A reader named Martin suggested that I take a look at The Slate Bailout Guide, which sported a concentric set of rings purporting to be a chart. It was interactive and all, very slick. The graphic contained data regarding the economic bailout efforts by the US government over the past year. But it tried to do too much, and ended up being confusing.
The chart had a timeline along the bottom, but it was unlinked from the values in the rings. It almost was linked like a legend, but colors in the chart were repeated for multiple items. When you mouse over a ring, or a box along the timeline, or entries in a legend below the chart, a box pops up to provide additional information. Nice, I guess, but you can’t easily compare information between different rings.
I did a quick check using a stacked bar chart to show that the rings protrayed data according to thickness, not by area. The authors of the article compared their chart to an onion, so volume may even have been a better analogue for value, except that would have been even more difficult to interpret. The stacked column chart is probably a better way to show the cumulative total of the bailout. My stacked column chart could be made more compact, but it still is much smaller (and therefore information-dense) than the onion chart above.
In all of my charts, the dollar axis labels show Billions of dollars. Wow, it would only take a few million to bail me out!
I’ve extended the stacked column chart to display both committed and spent funds in a single view, while the interactive chart required the user to interactively hide one view and show the other. It’s still a difficult chart type to interpret.
I used a bar chart to show the bailout items in chronological order. The bars are not stacked, but instead the Spent columns are drawn in front of the Committed columns, giving a thermometer-like %-complete effect.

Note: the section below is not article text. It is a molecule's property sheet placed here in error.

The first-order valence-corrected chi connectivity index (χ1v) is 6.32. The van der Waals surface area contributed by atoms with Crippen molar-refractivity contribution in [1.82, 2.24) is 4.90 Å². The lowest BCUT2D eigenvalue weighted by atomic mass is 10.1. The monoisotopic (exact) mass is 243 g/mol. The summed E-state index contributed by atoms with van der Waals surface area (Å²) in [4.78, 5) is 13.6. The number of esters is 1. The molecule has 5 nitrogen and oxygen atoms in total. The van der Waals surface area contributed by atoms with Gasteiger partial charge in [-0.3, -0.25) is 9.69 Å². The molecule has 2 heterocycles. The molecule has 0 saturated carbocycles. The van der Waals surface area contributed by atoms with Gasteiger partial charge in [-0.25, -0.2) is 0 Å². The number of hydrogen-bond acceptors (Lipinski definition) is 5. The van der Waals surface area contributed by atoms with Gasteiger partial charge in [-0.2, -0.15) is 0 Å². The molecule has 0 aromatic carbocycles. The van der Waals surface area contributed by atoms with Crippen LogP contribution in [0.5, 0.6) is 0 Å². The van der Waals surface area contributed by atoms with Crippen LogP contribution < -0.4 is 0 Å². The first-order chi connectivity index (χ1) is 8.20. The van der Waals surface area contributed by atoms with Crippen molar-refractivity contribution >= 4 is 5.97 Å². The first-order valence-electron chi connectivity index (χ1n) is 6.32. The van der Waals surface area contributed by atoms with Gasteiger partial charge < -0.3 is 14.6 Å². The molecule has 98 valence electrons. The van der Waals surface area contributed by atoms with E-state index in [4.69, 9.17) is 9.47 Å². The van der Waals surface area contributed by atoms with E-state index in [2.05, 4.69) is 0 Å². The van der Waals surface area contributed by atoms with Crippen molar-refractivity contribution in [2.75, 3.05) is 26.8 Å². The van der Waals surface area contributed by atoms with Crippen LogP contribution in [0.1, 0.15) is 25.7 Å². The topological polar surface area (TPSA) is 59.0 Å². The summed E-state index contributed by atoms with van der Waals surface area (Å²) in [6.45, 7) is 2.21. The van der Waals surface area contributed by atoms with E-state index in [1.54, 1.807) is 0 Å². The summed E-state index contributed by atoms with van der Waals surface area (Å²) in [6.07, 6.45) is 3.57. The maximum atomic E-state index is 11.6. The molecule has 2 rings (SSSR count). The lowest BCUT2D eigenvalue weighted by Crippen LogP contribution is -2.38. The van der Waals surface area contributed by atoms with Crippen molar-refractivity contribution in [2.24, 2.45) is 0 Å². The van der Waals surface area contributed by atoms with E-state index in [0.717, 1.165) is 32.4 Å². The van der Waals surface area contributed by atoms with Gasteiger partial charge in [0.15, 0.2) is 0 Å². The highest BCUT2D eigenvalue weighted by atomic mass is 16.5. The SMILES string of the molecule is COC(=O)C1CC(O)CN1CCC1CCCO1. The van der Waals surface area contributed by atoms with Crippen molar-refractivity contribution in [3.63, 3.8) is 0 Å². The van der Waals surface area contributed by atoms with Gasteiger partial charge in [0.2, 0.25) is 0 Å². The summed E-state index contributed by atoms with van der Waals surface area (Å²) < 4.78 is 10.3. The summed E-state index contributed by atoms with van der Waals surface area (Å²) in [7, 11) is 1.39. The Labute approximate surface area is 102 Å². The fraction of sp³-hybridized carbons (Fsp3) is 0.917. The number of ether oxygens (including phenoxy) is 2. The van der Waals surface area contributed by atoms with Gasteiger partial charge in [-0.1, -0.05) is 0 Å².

The items are listed chronologically in the chart above, but it is impractical to show bars or columns along a proportional time axis. This causes the chart’s message to be choppy. I’d like to see the items ranked according to their dollar values, so I can ignore the small values that are (relatively) insignificant.
It would be nice to see a timeline of the bailout events, though, so I built a step chart. This gives a more complete picture: there was a bump a year ago, and some small additions, but not much from mid-Spring to mid-Fall, when activity took off, leading to the hockey stick behavior at the end of the year.
The Slate chart tries to put too much into a single view. This causes the reader to miss information, by the mere fact of not being able to see more than a bite at a time. All of the information in the interactive pop-up windows should be placed in a table adjacent to the chart, so the reader can read from multiple fields at a time, comparing items without having to play a game of Concentration to remember which pop-up corresponds to which ring. And the rings have to go. It’s impossible to compare values between rings, and it’s impossible to compare spent funds vs. committed funds. The ring charts take up much more space than their scant data justifies.